Adolph McQueen

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Adolph McQueen
Adolph McQueen, United States Army.jpg
MG Adolph McQueen
AllegianceUnited States United States of America
Service/branchUnited States Army seal United States Army
Years of service1971 - 2013
RankUS-O8 insignia.svg Major General
AwardsDistinguished Service Medal (2)
Defense Meritorious Service Medal
Legion of Merit

Adolph McQueen Jr. is a retired United States Army officer who ultimately attained the rank of Major General.[1]

Military career[edit]

McQueen first enlisted in the United States Marine Corps, in 1971.[1] Eleven years later, in 1982, he received a direct commission into the United States Army. He graduated from Wayne State University with a Bachelor’s Degree in Criminal Justice and earned a Master’s Degree in Strategic Studies from the United States Army War College.

McQueen's military education included: Command and General Staff Officer Course, Associate Logistics Executive Development Course, Adjutant General Officer Branch Qualification Course, Military Police Officer Advanced Course, and the Quartermaster Officer Advanced Course.

First commander, Joint Detention Group, Guantanamo[edit]

In 2002, when he was a Colonel, he was the first commander of Joint Detention Group, responsible for Joint Task Force Guantanamo's guard force.[2][3]

James Yee, the Guantanamo Bay detention camps' first Muslim chaplain, reported to McQueen.[2] In his book For God and country: faith and patriotism under fire, Yee reported an escalating series of problems, including the role McQueen played.

In 2003 BBC News reporters described McQueen personally curtailing their tour of Guantanamo when captives were allowed to see them, and called out to them.[4][5] The BBC crew was sent home the next day, while other journalists were allowed to stay, and continue reporting.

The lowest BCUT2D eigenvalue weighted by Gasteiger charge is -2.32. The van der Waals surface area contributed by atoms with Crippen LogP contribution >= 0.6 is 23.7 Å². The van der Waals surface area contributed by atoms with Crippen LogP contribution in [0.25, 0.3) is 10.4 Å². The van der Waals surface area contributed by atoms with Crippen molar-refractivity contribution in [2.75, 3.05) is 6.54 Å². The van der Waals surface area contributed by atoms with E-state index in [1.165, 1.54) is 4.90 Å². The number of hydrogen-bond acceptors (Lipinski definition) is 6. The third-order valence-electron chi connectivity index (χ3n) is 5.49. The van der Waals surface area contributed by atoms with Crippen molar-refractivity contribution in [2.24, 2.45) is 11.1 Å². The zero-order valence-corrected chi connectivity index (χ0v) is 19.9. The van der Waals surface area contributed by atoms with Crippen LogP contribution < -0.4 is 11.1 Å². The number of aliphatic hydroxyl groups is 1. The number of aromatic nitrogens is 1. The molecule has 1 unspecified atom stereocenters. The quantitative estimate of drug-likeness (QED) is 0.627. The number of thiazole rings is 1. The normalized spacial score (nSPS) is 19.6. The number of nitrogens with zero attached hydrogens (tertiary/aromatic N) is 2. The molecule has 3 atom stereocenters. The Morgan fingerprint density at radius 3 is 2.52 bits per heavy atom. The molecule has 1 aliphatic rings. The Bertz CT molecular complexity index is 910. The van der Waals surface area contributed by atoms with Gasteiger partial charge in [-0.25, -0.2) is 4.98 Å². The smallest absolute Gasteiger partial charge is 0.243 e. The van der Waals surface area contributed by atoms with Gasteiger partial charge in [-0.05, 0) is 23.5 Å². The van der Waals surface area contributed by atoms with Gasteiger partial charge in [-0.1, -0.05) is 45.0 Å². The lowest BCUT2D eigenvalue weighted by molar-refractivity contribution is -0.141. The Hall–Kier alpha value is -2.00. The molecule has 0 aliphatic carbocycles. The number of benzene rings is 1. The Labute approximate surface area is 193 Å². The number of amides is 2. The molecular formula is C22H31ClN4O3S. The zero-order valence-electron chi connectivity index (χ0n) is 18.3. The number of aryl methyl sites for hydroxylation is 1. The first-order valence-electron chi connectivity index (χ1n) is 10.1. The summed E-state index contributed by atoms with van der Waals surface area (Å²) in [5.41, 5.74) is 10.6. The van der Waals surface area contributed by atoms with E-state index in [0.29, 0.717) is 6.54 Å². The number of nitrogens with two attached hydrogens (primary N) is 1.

11th Military Police Brigade[edit]

Following his service at Guantanamo Bay, McQueen commanded the 11th Military Police Brigade in Hanover, Pennsylvania from 2005 to 2007.[6]

200th Military Police Command[edit]

By 2010, McQueen was a Major General in command of the 200th Military Police Command based out of Fort George G. Meade, Maryland.[1]

U.S. Army North[edit]

In 2012, McQueen was assigned as the Deputy Commander of United States Army North. He served in this position until his retirement in September 2013. He received the Distinguished Service Medal at his retirement ceremony.[7]


McQueen's military awards include: Army Distinguished Service Medal with oak leaf cluster; Defense Superior Service Medal; Legion of Merit; Defense Meritorious Service Medal; Meritorious Service Medal (with four Oak Leaf Clusters); Joint Service Commendation Medal; Army Commendation Medal (with two Oak Leaf Clusters); Army Achievement Medal (with one Oak Leaf Cluster); and Army Staff Identification Badge.

Civilian career[edit]

McQueen worked in civilian law enforcement for more than 30 years, to include an assignment as the Special Agent Supervisor with the Michigan Department of the Attorney General.


  1. ^ a b c "Maj. Gen. Adolph McQueen: Commanding General, 200th Military Police Command". United States Army. Archived from the original on 2010-03-17. Retrieved 2010-01-18.
  2. ^ a b James Yee, Aimee Molloy (2005-10-10). "For God and country: faith and patriotism under fire". Perseus Books Group. ISBN 978-1-58648-369-2. Retrieved 2010-01-18.
  3. ^ "Panorama: Inside Guantanamo (transcript)". BBC News. 2003-10-05. Archived from the original on 2010-01-19.
  4. ^ "Cuba prisoner puts BBC on spot". BBC News. 2003-06-22. Archived from the original on 2010-01-19.
  5. ^ "The Guantanamo incident". BBC News. 2003-10-03. Archived from the original on 2010-01-19.
  6. ^ Edward Lewis (2007-07-08). "Standing at attention for new MP boss: Col. Robert W. Kenyon takes over for Brigadier General Adolph McQueen". Times Leader. Archived from the original on 2012-11-02. Retrieved 2010-01-19.
  7. ^ Kimberly Green, Army North Public Affairs Office, Army North deputy CG closes out illustrious career, September 24, 2013

External links[edit]